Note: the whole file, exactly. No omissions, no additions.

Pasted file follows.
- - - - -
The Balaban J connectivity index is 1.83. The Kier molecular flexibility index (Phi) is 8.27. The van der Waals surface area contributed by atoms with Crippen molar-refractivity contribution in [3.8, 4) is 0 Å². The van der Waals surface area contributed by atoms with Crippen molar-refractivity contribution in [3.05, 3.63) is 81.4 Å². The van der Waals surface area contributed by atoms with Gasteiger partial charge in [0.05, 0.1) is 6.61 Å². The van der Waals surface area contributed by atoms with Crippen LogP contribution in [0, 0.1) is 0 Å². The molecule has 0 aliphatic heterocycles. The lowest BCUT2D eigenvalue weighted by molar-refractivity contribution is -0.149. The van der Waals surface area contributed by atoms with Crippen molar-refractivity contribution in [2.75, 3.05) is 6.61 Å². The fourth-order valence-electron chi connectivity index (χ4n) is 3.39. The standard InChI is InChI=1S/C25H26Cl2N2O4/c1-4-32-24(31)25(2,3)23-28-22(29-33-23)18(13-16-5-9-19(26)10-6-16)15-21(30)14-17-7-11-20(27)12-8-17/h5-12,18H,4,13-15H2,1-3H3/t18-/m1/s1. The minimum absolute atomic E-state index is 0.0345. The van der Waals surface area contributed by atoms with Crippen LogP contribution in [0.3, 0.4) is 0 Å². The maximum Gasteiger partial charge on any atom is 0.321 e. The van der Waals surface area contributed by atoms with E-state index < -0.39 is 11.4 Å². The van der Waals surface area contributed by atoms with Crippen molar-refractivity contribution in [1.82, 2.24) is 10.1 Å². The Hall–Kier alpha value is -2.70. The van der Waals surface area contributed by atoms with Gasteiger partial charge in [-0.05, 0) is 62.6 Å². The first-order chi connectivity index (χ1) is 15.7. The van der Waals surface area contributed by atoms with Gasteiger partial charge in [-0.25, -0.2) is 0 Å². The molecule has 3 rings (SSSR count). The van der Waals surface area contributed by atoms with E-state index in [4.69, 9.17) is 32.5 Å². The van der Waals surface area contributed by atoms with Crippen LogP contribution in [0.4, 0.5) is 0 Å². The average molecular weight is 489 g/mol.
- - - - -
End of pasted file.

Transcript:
The Balaban J connectivity index is 1.83. The Kier molecular flexibility index (Phi) is 8.27. The van der Waals surface area contributed by atoms with Crippen molar-refractivity contribution in [3.8, 4) is 0 Å². The van der Waals surface area contributed by atoms with Crippen molar-refractivity contribution in [3.05, 3.63) is 81.4 Å². The van der Waals surface area contributed by atoms with Gasteiger partial charge in [0.05, 0.1) is 6.61 Å². The van der Waals surface area contributed by atoms with Crippen LogP contribution in [0, 0.1) is 0 Å². The molecule has 0 aliphatic heterocycles. The lowest BCUT2D eigenvalue weighted by molar-refractivity contribution is -0.149. The van der Waals surface area contributed by atoms with Crippen molar-refractivity contribution in [2.75, 3.05) is 6.61 Å². The fourth-order valence-electron chi connectivity index (χ4n) is 3.39. The standard InChI is InChI=1S/C25H26Cl2N2O4/c1-4-32-24(31)25(2,3)23-28-22(29-33-23)18(13-16-5-9-19(26)10-6-16)15-21(30)14-17-7-11-20(27)12-8-17/h5-12,18H,4,13-15H2,1-3H3/t18-/m1/s1. The minimum absolute atomic E-state index is 0.0345. The van der Waals surface area contributed by atoms with Crippen LogP contribution in [0.3, 0.4) is 0 Å². The maximum Gasteiger partial charge on any atom is 0.321 e. The van der Waals surface area contributed by atoms with E-state index < -0.39 is 11.4 Å². The van der Waals surface area contributed by atoms with Crippen molar-refractivity contribution in [1.82, 2.24) is 10.1 Å². The Hall–Kier alpha value is -2.70. The van der Waals surface area contributed by atoms with Gasteiger partial charge in [-0.05, 0) is 62.6 Å². The first-order chi connectivity index (χ1) is 15.7. The van der Waals surface area contributed by atoms with Gasteiger partial charge in [-0.25, -0.2) is 0 Å². The molecule has 3 rings (SSSR count). The van der Waals surface area contributed by atoms with E-state index in [4.69, 9.17) is 32.5 Å². The van der Waals surface area contributed by atoms with Crippen LogP contribution in [0.4, 0.5) is 0 Å². The average molecular weight is 489 g/mol.